Marketing has traditionally relied on PUSH strategies to achieve its goals to build brands and sell products.
- Personal selling
- Sales promotions
Previously I have wondered if retailers are not possibly similar to drug pushers.
These methods remain valid of course, but there are now also alternative PULL approaches which promise a lot – but to perfectly frank, typically does not deliver. Marketers are attracted to these newer pull strategies – based on the somewhat idealised notion of ‘conversations’ that brand are having with consumers.
I can understand the attraction of PULL:
- It makes logical sense because we all recognise that the balance of power has shifted towards the consumer in the purchase decision-making process.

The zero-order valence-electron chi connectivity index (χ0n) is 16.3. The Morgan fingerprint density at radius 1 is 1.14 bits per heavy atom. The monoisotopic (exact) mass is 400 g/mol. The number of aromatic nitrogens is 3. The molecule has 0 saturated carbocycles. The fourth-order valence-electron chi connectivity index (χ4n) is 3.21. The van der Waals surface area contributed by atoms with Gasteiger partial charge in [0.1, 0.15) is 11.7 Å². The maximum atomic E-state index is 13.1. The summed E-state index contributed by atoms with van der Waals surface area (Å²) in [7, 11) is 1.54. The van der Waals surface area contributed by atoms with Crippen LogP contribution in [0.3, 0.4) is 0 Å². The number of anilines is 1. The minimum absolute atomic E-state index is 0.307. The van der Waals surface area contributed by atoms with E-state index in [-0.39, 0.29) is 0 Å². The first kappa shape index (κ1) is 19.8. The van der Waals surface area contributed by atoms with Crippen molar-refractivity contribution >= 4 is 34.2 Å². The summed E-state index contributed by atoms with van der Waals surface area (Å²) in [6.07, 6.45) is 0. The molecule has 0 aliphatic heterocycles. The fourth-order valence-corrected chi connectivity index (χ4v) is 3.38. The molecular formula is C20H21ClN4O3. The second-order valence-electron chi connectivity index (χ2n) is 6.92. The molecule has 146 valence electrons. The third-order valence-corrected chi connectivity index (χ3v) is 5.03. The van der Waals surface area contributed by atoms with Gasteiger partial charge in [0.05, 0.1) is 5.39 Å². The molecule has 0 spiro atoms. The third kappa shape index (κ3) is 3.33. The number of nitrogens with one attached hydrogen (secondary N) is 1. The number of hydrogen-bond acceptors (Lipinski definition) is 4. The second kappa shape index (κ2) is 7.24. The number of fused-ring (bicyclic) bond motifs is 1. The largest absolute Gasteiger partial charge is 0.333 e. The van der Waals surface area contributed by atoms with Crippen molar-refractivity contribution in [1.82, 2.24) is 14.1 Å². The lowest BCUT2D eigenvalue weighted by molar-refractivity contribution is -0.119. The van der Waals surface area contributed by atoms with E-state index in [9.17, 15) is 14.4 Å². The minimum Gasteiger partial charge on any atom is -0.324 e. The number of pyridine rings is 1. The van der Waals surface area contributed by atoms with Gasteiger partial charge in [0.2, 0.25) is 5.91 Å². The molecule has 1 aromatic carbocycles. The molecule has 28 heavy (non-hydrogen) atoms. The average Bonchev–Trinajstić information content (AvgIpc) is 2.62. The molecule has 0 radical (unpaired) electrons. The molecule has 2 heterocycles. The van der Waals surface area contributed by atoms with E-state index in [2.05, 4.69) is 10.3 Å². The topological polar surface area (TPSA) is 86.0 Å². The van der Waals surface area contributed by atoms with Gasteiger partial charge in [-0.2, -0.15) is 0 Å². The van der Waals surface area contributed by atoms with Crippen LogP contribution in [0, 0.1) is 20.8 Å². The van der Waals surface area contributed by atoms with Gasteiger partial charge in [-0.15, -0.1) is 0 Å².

- It promises to be cheaper
- It promises to reveal a trove of data that the weak/insecure will be able to rely on to make the decisions for them and cover their arses in the future.
I have wondered about marketing’s addiction to push strategies.
- Is it fear of change?
- Is it an addiction to the control they once had which enable them to sway and influence consumer behaviour en masse?
- Is it purely habit?
- Or is it because the newer marketing strategies are not yet proven?
I suspect the truth is somewhere in between all of those layers of emotions.
Some commentators think we will never reach the tipping point and ridicule the new age marketers mercilessly.
Right now this commentator has the weight of results on his side, but that does not mean that it won’t eventually change.
But what I know for sure that it will only change (if it does) if marketers can overcome their addiction to being in control.
I will know that marketers are moving away when they abandon the notion of 'brand management - and all its associated terms and practices.